Canceling DaBaby Isn’t The Only Way To Deal With Homophobia

As LGBTQ+ issues have become more central to political discussions, so have their representation in the music and rap industries. After all, being a rap fan who identifies as something other than male and straight can be exhausting. It’s fighting a current that goes against who you are. It’s either being excluded or included only as an insult, a joke, a slur. 

Last weekend at the Rolling Loud music festival in Miami, rapper DaBaby took 25 seconds of his audience’s time to disrespect and shame HIV+ people, members of the LGBTQ+ community, and women – without any prompting or provocation. In the middle of his performance, seemingly out of nowhere, the artist said, “If you didn’t show up today with HIV/AIDS, or any of them deadly sexually transmitted diseases that’ll make you die in two to three weeks, then put your cell phone light up. Ladies, if your pussy smell like water, put your cell phone light up. Fellas, if you ain’t sucking dick in the parking lot, put your cell phone light up”. 

It took the rapper only three sentences to show the world just how much further we need to go when combating homophobia and misogyny in hip-hop. 

dababy title lgbtq+

Within hours, social media was ablaze with outrage. DaBaby was banned from Lollapalooza, Governors Ball, and Day N Vegas, and lost his branding contract with fashion company Boohoo. Several artists spoke out about the incident, including Dua Lipa, Elton John, Miley Cyrus, and Chris Brown (and how hard do you have to fuck it up for Chris Brown to be the voice of reason??)

Situations like the one with DaBaby last weekend have happened previously and are keep happening. A rapper/singer/actor makes a homophobic comment. Everyone is outraged. The rapper/singer/actor apologizes. Everyone is happy again. But the harsh reactions that followed DaBaby’s comment, make us hopeful that supporting blatant homophobia like this is no longer tolerated by the public. 

No wonder as Hip-hop today is more diverse and less male-dominated than ever before. A space where women like Meg Thee Stallion, Cardi B, and queer artists like Lil Nas X reign supreme.

lgbtq+ pride flag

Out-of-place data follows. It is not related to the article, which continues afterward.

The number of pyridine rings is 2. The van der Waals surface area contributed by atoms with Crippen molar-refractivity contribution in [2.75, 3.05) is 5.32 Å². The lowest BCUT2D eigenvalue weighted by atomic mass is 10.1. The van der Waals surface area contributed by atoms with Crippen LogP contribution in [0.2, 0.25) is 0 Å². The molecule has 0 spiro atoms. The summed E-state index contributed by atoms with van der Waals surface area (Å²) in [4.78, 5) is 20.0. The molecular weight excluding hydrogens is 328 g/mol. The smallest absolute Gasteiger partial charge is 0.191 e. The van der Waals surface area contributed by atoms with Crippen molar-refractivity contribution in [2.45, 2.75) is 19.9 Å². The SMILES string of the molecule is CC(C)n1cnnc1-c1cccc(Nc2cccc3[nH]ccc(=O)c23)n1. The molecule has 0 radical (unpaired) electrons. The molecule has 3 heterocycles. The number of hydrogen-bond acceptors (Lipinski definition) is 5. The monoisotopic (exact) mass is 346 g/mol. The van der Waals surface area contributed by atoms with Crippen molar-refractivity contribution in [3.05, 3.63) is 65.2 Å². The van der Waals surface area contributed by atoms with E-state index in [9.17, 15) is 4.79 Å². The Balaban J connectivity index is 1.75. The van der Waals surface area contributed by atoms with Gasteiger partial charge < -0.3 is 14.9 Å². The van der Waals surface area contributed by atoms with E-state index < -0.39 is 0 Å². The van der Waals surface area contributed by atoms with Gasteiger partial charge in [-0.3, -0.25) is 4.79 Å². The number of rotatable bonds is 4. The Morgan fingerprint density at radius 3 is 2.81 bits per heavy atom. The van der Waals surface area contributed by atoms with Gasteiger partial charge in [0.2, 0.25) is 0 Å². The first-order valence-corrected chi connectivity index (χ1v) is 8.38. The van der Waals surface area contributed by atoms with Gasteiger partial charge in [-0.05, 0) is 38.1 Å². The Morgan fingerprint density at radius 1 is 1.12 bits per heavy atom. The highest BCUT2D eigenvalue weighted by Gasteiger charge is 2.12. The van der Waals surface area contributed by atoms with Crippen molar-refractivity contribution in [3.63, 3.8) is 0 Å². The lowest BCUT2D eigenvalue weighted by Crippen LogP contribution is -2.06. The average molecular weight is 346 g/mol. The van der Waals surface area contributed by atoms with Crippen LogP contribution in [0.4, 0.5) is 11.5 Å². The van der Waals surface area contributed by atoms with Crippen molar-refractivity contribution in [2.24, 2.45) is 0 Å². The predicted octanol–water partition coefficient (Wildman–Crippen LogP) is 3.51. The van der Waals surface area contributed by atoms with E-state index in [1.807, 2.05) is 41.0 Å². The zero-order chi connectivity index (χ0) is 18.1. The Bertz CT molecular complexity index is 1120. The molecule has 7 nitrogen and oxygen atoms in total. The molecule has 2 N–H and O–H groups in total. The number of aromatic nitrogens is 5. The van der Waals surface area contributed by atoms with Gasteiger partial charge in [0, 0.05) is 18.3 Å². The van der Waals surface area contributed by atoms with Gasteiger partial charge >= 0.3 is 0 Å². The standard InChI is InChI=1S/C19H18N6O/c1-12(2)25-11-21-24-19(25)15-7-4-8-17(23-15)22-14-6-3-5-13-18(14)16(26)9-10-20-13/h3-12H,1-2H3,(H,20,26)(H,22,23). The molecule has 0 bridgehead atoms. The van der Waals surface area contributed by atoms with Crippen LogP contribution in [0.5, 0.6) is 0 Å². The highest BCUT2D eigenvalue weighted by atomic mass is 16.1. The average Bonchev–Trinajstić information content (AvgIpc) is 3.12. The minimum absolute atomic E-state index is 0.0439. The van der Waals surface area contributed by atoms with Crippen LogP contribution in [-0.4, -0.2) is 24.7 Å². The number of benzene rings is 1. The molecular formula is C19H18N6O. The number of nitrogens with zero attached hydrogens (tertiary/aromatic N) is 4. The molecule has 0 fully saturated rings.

But condemnation also shouldn’t be too consequent. When a public figure makes an insensitive or insulting comment and is then dropped and fully demonized by the public rather than given the chance to receive the needed education and information we talk about “Cancel Culture”.  Many people are convinced that “canceling” someone as soon as they make a mistake can’t be the right way.

Comments like DaBaby’s often spring from ignorance or misinformation. There is no excuse for that. But communication and offering education is crucial to guide people with us along the way that have different starting points. That’s why Miley Cyrus’ reaction to the incident was an interesting turn of things. She doesn’t seem to be too big on”Cancel Culture” as she wrote in a statement on Instagram:

“Is it time?  Not only for rappers to be afraid of having to adhere to the basic norm of human decency in their performances, afraid that their interpretation of masculinity could come at a high cost to their careers, but also: Time for a society, a social media community that is willing to learn, listen and to educate? ”

We are the ones answering. Yes, we as a society have a long way to go. There is still a lot to unpack. And yes, there will always be things that will never be okay to say and to do. But maybe we should talk to each other more again. Telling someone when they are wrong but meanwhile giving them the chance to do better. Accepting when we are wrong ourselves and listen to those, we hurt or disrespected. As long as we try to be open and learn from each other, it is all about the process. Or as Miley would probably say, all about “The Climb” 😉